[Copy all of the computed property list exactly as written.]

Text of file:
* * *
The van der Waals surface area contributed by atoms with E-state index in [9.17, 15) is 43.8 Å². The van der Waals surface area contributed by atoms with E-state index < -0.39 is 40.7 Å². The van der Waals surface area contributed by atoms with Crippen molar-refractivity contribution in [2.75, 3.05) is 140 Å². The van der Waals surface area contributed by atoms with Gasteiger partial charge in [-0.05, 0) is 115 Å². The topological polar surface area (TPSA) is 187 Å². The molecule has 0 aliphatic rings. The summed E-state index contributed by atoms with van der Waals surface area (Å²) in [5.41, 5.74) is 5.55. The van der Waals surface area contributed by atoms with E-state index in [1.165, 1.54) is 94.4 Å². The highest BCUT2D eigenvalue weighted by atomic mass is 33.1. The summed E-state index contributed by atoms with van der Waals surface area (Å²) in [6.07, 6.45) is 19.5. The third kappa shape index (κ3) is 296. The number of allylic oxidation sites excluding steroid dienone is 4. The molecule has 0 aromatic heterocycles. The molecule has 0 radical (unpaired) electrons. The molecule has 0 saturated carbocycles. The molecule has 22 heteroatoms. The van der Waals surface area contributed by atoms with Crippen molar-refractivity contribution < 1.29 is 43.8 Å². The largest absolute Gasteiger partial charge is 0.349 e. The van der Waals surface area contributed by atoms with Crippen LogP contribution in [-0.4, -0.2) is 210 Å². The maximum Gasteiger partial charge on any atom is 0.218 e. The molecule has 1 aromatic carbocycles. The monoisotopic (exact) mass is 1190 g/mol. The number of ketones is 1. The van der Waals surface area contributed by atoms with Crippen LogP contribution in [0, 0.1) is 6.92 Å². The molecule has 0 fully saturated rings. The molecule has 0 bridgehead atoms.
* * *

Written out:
The van der Waals surface area contributed by atoms with E-state index in [9.17, 15) is 43.8 Å². The van der Waals surface area contributed by atoms with E-state index < -0.39 is 40.7 Å². The van der Waals surface area contributed by atoms with Crippen molar-refractivity contribution in [2.75, 3.05) is 140 Å². The van der Waals surface area contributed by atoms with Gasteiger partial charge in [-0.05, 0) is 115 Å². The topological polar surface area (TPSA) is 187 Å². The molecule has 0 aliphatic rings. The summed E-state index contributed by atoms with van der Waals surface area (Å²) in [5.41, 5.74) is 5.55. The van der Waals surface area contributed by atoms with E-state index in [1.165, 1.54) is 94.4 Å². The highest BCUT2D eigenvalue weighted by atomic mass is 33.1. The summed E-state index contributed by atoms with van der Waals surface area (Å²) in [6.07, 6.45) is 19.5. The third kappa shape index (κ3) is 296. The number of allylic oxidation sites excluding steroid dienone is 4. The molecule has 0 aromatic heterocycles. The molecule has 0 radical (unpaired) electrons. The molecule has 0 saturated carbocycles. The molecule has 22 heteroatoms. The van der Waals surface area contributed by atoms with Crippen molar-refractivity contribution < 1.29 is 43.8 Å². The largest absolute Gasteiger partial charge is 0.349 e. The van der Waals surface area contributed by atoms with Crippen LogP contribution in [-0.4, -0.2) is 210 Å². The maximum Gasteiger partial charge on any atom is 0.218 e. The molecule has 1 aromatic carbocycles. The monoisotopic (exact) mass is 1190 g/mol. The number of ketones is 1. The van der Waals surface area contributed by atoms with Crippen LogP contribution in [0, 0.1) is 6.92 Å². The molecule has 0 fully saturated rings. The molecule has 0 bridgehead atoms.